Hollywood darling, Rosemary Hoyt, meets the Divers, Dick and Nicole, and their clique on the French Riviera. Rosemary is smitten with Dick and mesmerized by the beautiful, aloof and sophisticated Nicole. She frolics on the beach with them all summer long.
They’re rich and mean to anyone not as cool. Even Dick acts like a jerk when he plans parties for people who hate each other and knows will fight. Just because. It’s the bees-knees until there’s some drama and the Cool Kids break apart at the end of Book 1.
A point of view switch and a flashback later, brings the reader to the days when Dick meets Nicole. It’s not all gin and Charlestons. Nicole is a mental patient at an institution where Dick is a psychiatrist. Somehow or another, Dick and Nicole get married. That wouldn’t be kosher these days but no one is all that outraged. Nicole’s sister, Baby, is a bit suspicious because Nicole has $$$ but it’s okay because Nicole needs a 24 hour doctor and what a better way to get one than marry one! Dick is offended by the implication that he’s a gold digger. He’s all, “I’ll show you! I’m a genius and gonna write a book that would blow the beard off Freud.” Baby is all, skepical eyebrow raise, “Uh-huh. We’ll see.”
Dick finds that taking care of Nicole is not an easy task. She has her moments, also that book just isn’t going to write itself. Dick becomes a bigger dick as the years go by and loses his patented charm and all his old friends start to hate him.
Apparently, it took Fitzgerald forever to write Tender Is the Night. He kept changing things and adding events that were happening in his life because if you haven’t gotten it by now this is a thinly veiled Story of My Marriage: F Scott and Zelda. Dick/F Scott’s career is ruined by his wife Nicole/Zelda’s mental illness. (Although when Fitzgerald started the book Dick and Nicole were based on Gerald and Sara Murphy. They were the It Couple at the time.) I’m not totally buying it. It would be tough going but Dick can’t dump all the blame on Nicole. He had opportunities others did not and he wouldn’t take them.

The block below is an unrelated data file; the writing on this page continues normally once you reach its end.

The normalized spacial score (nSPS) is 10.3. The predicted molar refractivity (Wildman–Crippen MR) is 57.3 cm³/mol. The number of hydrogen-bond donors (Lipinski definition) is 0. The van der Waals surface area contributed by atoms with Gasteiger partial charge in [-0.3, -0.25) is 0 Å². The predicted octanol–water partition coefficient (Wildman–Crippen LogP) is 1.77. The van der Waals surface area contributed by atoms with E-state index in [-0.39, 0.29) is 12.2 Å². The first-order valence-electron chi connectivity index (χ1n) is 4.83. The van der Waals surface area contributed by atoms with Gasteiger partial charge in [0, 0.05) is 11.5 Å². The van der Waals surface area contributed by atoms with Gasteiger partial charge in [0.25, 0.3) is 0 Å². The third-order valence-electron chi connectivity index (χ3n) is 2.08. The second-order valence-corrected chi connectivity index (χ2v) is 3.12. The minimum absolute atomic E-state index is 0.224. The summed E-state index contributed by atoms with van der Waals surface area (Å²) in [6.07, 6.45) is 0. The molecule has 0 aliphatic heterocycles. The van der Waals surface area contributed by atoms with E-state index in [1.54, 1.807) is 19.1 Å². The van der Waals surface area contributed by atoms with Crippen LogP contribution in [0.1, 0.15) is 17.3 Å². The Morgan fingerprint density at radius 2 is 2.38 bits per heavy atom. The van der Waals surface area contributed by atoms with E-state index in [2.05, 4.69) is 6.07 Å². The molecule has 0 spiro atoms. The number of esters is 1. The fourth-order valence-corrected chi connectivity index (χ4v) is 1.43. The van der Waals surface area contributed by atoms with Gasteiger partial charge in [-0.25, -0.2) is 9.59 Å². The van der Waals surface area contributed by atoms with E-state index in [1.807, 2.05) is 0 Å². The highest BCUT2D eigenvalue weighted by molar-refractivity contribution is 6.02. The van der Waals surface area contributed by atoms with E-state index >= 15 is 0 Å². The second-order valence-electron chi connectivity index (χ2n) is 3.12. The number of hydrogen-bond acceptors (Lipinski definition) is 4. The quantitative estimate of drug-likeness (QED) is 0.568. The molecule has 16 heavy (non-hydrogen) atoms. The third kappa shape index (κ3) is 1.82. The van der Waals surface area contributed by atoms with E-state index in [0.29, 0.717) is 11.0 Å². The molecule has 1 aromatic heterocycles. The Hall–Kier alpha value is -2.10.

I could easily put down Tender Is the Night and forget about it for days. I felt like the story was going in circles: Bad Thing, then Boring Life Stuff; Bad Thing, then Boring Life Stuff.
It took me until the end to see that it wasn’t so much cyclical but what happens when you take the plug out of the sink- it all goes down the drain.
I’ve been looking up the Fitzgeralds online and finding some interesting stuff. F Scott would read Zelda’s diary and plunk bits of it into his books. She was not pleased. “Mr. Fitzgerald--I believe that is how he spells his name--seems to believe that plagiarism begins at home.”-Zelda ["The Beautiful and the Damned," Tribune (New York, April 2, 1922)]. Makes me wonder what parts were true and what was fiction. In retaliation to his writing about their life, Zelda wrote Save Me the Waltz, her fictionalized account of their marriage. It was his turn to be pissed. Tender Is the Night was still a work in progress. (That’s what you get for sneaking into people’s diaries, Fitzy.) Unfortunately, Zelda has been largely forgotten as a writer, while F Scott is considered A Great American Novelist.
And I can see why. Although I prefer The Great Gatsby, Tender Is the Night did get to me. It’s like lasagne; it’s always better the next day after the flavours have melded together. I keep thinking about it. Maybe it’s gotten to me because it is so close to the author’s life. The structure is different from Gatsby and takes getting used to as well. It’s a tragic tale of a tragic couple in fiction and in real life.